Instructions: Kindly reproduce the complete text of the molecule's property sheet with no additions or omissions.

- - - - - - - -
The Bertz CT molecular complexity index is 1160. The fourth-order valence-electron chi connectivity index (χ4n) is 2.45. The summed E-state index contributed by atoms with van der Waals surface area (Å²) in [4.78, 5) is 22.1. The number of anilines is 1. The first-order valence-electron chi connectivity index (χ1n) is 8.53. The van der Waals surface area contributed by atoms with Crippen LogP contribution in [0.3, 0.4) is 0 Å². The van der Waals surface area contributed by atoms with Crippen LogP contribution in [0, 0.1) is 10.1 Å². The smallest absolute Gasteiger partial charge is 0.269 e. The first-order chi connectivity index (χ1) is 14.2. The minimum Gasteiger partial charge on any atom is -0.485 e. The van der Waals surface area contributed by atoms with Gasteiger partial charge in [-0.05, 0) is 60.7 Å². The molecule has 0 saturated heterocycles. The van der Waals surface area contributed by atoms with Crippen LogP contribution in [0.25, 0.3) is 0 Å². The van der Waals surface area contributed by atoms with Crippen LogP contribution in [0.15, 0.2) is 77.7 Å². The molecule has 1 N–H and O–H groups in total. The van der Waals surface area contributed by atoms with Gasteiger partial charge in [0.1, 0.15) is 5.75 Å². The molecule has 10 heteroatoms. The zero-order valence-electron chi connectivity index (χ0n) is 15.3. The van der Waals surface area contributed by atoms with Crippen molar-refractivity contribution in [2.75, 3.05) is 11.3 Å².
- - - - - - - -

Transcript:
The Bertz CT molecular complexity index is 1160. The fourth-order valence-electron chi connectivity index (χ4n) is 2.45. The summed E-state index contributed by atoms with van der Waals surface area (Å²) in [4.78, 5) is 22.1. The number of anilines is 1. The first-order valence-electron chi connectivity index (χ1n) is 8.53. The van der Waals surface area contributed by atoms with Crippen LogP contribution in [0.3, 0.4) is 0 Å². The van der Waals surface area contributed by atoms with Crippen LogP contribution in [0, 0.1) is 10.1 Å². The smallest absolute Gasteiger partial charge is 0.269 e. The first-order chi connectivity index (χ1) is 14.2. The minimum Gasteiger partial charge on any atom is -0.485 e. The van der Waals surface area contributed by atoms with Gasteiger partial charge in [-0.05, 0) is 60.7 Å². The molecule has 0 saturated heterocycles. The van der Waals surface area contributed by atoms with Crippen LogP contribution in [0.25, 0.3) is 0 Å². The van der Waals surface area contributed by atoms with Crippen LogP contribution in [0.15, 0.2) is 77.7 Å². The molecule has 1 N–H and O–H groups in total. The van der Waals surface area contributed by atoms with Gasteiger partial charge in [0.1, 0.15) is 5.75 Å². The molecule has 10 heteroatoms. The zero-order valence-electron chi connectivity index (χ0n) is 15.3. The van der Waals surface area contributed by atoms with Crippen molar-refractivity contribution in [2.75, 3.05) is 11.3 Å².